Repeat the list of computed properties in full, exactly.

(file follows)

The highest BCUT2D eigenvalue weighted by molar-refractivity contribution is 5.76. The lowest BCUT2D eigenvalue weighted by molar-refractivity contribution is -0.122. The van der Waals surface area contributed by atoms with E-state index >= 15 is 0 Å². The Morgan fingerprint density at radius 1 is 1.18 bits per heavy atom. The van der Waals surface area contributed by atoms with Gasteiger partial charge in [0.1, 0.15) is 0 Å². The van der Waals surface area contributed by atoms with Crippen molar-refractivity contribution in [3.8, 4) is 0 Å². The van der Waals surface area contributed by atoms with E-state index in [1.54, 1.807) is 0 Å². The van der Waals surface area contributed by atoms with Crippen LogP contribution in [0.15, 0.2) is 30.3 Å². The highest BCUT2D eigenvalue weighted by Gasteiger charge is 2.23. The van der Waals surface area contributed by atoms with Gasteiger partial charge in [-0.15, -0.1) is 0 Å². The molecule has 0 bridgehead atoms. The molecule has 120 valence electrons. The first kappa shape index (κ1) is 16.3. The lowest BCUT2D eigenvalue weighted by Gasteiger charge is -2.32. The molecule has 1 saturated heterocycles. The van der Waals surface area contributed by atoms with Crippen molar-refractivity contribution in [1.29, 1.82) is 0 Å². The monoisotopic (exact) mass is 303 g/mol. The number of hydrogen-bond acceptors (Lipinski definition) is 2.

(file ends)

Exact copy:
The highest BCUT2D eigenvalue weighted by molar-refractivity contribution is 5.76. The lowest BCUT2D eigenvalue weighted by molar-refractivity contribution is -0.122. The van der Waals surface area contributed by atoms with E-state index >= 15 is 0 Å². The Morgan fingerprint density at radius 1 is 1.18 bits per heavy atom. The van der Waals surface area contributed by atoms with Gasteiger partial charge in [0.1, 0.15) is 0 Å². The van der Waals surface area contributed by atoms with Crippen molar-refractivity contribution in [3.8, 4) is 0 Å². The van der Waals surface area contributed by atoms with E-state index in [1.54, 1.807) is 0 Å². The van der Waals surface area contributed by atoms with Crippen LogP contribution in [0.15, 0.2) is 30.3 Å². The highest BCUT2D eigenvalue weighted by Gasteiger charge is 2.23. The van der Waals surface area contributed by atoms with Gasteiger partial charge in [-0.15, -0.1) is 0 Å². The molecule has 0 bridgehead atoms. The molecule has 120 valence electrons. The first kappa shape index (κ1) is 16.3. The lowest BCUT2D eigenvalue weighted by Gasteiger charge is -2.32. The molecule has 1 saturated heterocycles. The van der Waals surface area contributed by atoms with Crippen molar-refractivity contribution in [1.29, 1.82) is 0 Å². The monoisotopic (exact) mass is 303 g/mol. The number of hydrogen-bond acceptors (Lipinski definition) is 2.